Flagstaff, Arizona deserves the first place on my list of “Best in Astrotourism”. I love making a quick weekend getaway to the cool pines of Flagstaff to escape the scorching heat of the Phoenix area. I’m drawn to the gorgeous hiking trails, the super cool old downtown where I hit my favorite ramen shop, and the town’s rich history.
But Flagstaff gives me two outstanding reasons to keep it at the top of my astrotourism list: it is the World’s First Dark Sky Community and the home of Lowell Observatory where Pluto was discovered in 1930.
LOWELL OBSERVATORY MAKES HISTORY
The high altitude and dry climate of Flagstaff lured Perceval Lowell, a wealthy businessman and astronomer from Boston, in the 1890s, only a decade after the town sprang to life. In 1894, he built Lowell Observatory. It is one of the oldest observatories in the United States and was designated a National Historic Landmark in 1965. TIME Magazine named it one of “The World’s 100 Most Important Places” in 2011.
Lowell suggested the existence of a planet beyond Neptune and searched for it from 1905 until his sudden death in 1916. In 1929, the 22-year-old researcher Clyde Tombaugh was hired to continue the search for the planet that eluded Lowell.
Tombaugh spent up to seven hours a day comparing photographic plates of sections of the night sky using a Blink microscope. He looked for any object that moved from one slide to the next, indicating planetary motion.
“Some of the plates in the Scorpius [and] Sagittarius regions were running right around over a million stars apiece,” Tombaugh once told an interviewer. “You can only do a few square inches a day as a hard day’s work, and it takes about a month to do about one pair thoroughly. I covered three-fourths of the entire sky. And 19 million stars passed in review under the Blink microscope.”
On February 18, 1930, Tombaugh found what he was looking for and the world was informed on March 13, Lowell’s birthday.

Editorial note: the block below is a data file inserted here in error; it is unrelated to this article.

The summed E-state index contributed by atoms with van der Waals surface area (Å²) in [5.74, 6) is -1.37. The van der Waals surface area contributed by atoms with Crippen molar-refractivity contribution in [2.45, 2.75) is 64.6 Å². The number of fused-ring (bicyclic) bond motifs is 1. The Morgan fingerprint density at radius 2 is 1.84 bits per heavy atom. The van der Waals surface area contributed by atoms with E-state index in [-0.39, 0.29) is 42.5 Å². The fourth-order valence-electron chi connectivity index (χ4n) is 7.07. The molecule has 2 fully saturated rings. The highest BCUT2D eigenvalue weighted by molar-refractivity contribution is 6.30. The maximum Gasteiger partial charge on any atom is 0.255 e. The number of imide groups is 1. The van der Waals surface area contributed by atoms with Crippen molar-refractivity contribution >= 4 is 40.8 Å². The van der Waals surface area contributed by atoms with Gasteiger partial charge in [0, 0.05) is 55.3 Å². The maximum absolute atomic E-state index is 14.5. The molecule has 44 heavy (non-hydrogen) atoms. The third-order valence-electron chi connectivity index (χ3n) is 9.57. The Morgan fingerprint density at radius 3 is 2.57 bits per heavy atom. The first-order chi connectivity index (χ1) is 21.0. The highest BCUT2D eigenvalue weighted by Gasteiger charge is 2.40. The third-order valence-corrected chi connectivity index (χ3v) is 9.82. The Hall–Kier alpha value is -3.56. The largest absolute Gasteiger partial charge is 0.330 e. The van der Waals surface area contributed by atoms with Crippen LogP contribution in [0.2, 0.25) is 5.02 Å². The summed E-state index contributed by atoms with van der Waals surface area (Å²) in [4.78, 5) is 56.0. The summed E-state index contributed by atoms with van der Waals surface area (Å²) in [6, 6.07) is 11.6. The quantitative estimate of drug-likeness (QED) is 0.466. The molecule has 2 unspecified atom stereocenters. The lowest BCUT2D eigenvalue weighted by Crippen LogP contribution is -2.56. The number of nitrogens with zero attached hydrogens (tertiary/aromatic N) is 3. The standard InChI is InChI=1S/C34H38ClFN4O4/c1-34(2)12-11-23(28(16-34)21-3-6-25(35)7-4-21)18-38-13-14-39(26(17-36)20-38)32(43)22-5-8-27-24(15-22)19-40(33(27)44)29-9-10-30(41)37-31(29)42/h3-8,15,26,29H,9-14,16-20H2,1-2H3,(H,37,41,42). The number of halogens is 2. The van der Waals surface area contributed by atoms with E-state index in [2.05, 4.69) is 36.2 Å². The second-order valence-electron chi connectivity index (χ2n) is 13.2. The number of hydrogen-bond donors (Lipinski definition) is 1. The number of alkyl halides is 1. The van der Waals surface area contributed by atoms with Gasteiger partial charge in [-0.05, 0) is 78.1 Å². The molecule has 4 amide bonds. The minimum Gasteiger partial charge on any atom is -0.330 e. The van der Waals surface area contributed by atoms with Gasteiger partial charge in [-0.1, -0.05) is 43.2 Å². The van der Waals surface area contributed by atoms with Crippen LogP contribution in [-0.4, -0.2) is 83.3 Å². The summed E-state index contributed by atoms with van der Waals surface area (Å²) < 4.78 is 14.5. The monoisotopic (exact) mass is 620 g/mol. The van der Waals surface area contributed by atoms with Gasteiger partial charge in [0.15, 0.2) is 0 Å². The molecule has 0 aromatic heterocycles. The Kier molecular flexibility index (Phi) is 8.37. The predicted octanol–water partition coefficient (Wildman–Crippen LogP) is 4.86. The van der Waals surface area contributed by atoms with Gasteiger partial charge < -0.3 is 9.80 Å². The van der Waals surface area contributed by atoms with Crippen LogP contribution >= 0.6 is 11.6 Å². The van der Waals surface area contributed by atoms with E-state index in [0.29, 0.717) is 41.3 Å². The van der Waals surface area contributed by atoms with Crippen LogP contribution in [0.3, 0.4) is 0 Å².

LOWELL OBSERVATORY IN THE 21st CENTURY
Today Lowell Observatory welcomes over 100,000 visitors a year. While parts of the campus are a living museum of the Pluto heyday, it remains relevant today and continues at the forefront of cutting edge astronomy research.
In addition to its historical telescopes still in use, Lowell also operates four research telescopes in locations near Flagstaff, including the Discovery Channel Telescope. In October, Lowell unveiled the Giovale Open Deck Observatory with six new state-of-the-art telescopes for public viewing.
Lowell Observatory continues to lead the way in astronomy research by exploring small bodies in the solar system, exoplanetary systems, massive star evolution, solar and stellar variations, and extragalactic formation.
Research facilities like these are extremely sensitive to even tiny amounts of light pollution. Preservation of the night sky is critical to research and star-gazing.
DARK SKY COMMUNITY
Flagstaff has a long history of leading the way in dark sky preservation.
It was the first community in the world to adopt regulations to limit the impact of lighting on the night skies in 1958.
It was the first community in the world to adopt regulations to limit the total amount of light that can be installed in development projects in 1989.
It is one of the few communities in the world with a strict “amber light” requirement.
The city worked with the Flagstaff Dark Skies Coalition to create a dark sky places program that was adopted by the International Dark Sky Association in 2001. This award-winning program has since awarded Dark Sky designation to over 200 locations around the world, starting with Flagstaff, the “World’s First Dark Sky Community”.
Christian Luginbuhl of the Flagstaff Dark Skies Coalition credits this long tradition of limiting light pollution with the city’s unique place in the world of dark sky preservation. “These standards have led to a Flagstaff skyglow that is more than 90% fainter than other towns of similar size without regulations.”